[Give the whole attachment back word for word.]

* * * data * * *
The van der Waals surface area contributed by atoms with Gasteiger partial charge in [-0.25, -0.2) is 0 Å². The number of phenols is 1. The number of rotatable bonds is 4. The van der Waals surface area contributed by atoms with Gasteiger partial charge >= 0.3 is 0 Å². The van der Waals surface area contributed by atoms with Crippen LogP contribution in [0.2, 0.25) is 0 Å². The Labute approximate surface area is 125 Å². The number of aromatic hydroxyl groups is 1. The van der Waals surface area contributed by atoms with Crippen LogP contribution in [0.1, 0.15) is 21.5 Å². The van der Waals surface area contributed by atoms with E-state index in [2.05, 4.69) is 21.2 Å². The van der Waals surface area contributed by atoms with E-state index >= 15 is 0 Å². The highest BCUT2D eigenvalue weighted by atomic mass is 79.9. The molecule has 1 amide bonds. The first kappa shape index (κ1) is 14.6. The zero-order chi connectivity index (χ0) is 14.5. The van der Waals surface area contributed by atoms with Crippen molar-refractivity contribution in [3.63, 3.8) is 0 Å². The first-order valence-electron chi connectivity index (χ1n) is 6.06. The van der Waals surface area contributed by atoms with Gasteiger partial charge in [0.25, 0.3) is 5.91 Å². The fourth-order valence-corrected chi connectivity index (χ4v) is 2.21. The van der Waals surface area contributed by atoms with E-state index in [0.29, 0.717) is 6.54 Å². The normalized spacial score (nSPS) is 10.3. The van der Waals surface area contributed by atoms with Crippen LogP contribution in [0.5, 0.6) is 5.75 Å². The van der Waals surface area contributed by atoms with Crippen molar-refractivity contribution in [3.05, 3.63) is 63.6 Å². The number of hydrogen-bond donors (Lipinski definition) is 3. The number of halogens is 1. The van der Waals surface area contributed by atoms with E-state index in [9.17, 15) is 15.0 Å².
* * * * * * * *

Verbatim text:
The van der Waals surface area contributed by atoms with Gasteiger partial charge in [-0.25, -0.2) is 0 Å². The number of phenols is 1. The number of rotatable bonds is 4. The van der Waals surface area contributed by atoms with Gasteiger partial charge >= 0.3 is 0 Å². The van der Waals surface area contributed by atoms with Crippen LogP contribution in [0.2, 0.25) is 0 Å². The Labute approximate surface area is 125 Å². The number of aromatic hydroxyl groups is 1. The van der Waals surface area contributed by atoms with Crippen LogP contribution in [0.1, 0.15) is 21.5 Å². The van der Waals surface area contributed by atoms with E-state index in [2.05, 4.69) is 21.2 Å². The van der Waals surface area contributed by atoms with E-state index >= 15 is 0 Å². The highest BCUT2D eigenvalue weighted by atomic mass is 79.9. The molecule has 1 amide bonds. The first kappa shape index (κ1) is 14.6. The zero-order chi connectivity index (χ0) is 14.5. The van der Waals surface area contributed by atoms with Crippen molar-refractivity contribution in [3.63, 3.8) is 0 Å². The first-order valence-electron chi connectivity index (χ1n) is 6.06. The van der Waals surface area contributed by atoms with Gasteiger partial charge in [0.25, 0.3) is 5.91 Å². The fourth-order valence-corrected chi connectivity index (χ4v) is 2.21. The van der Waals surface area contributed by atoms with E-state index in [0.29, 0.717) is 6.54 Å². The normalized spacial score (nSPS) is 10.3. The van der Waals surface area contributed by atoms with Crippen LogP contribution in [0.5, 0.6) is 5.75 Å². The van der Waals surface area contributed by atoms with Crippen molar-refractivity contribution in [3.05, 3.63) is 63.6 Å². The number of hydrogen-bond donors (Lipinski definition) is 3. The number of halogens is 1. The van der Waals surface area contributed by atoms with E-state index in [9.17, 15) is 15.0 Å².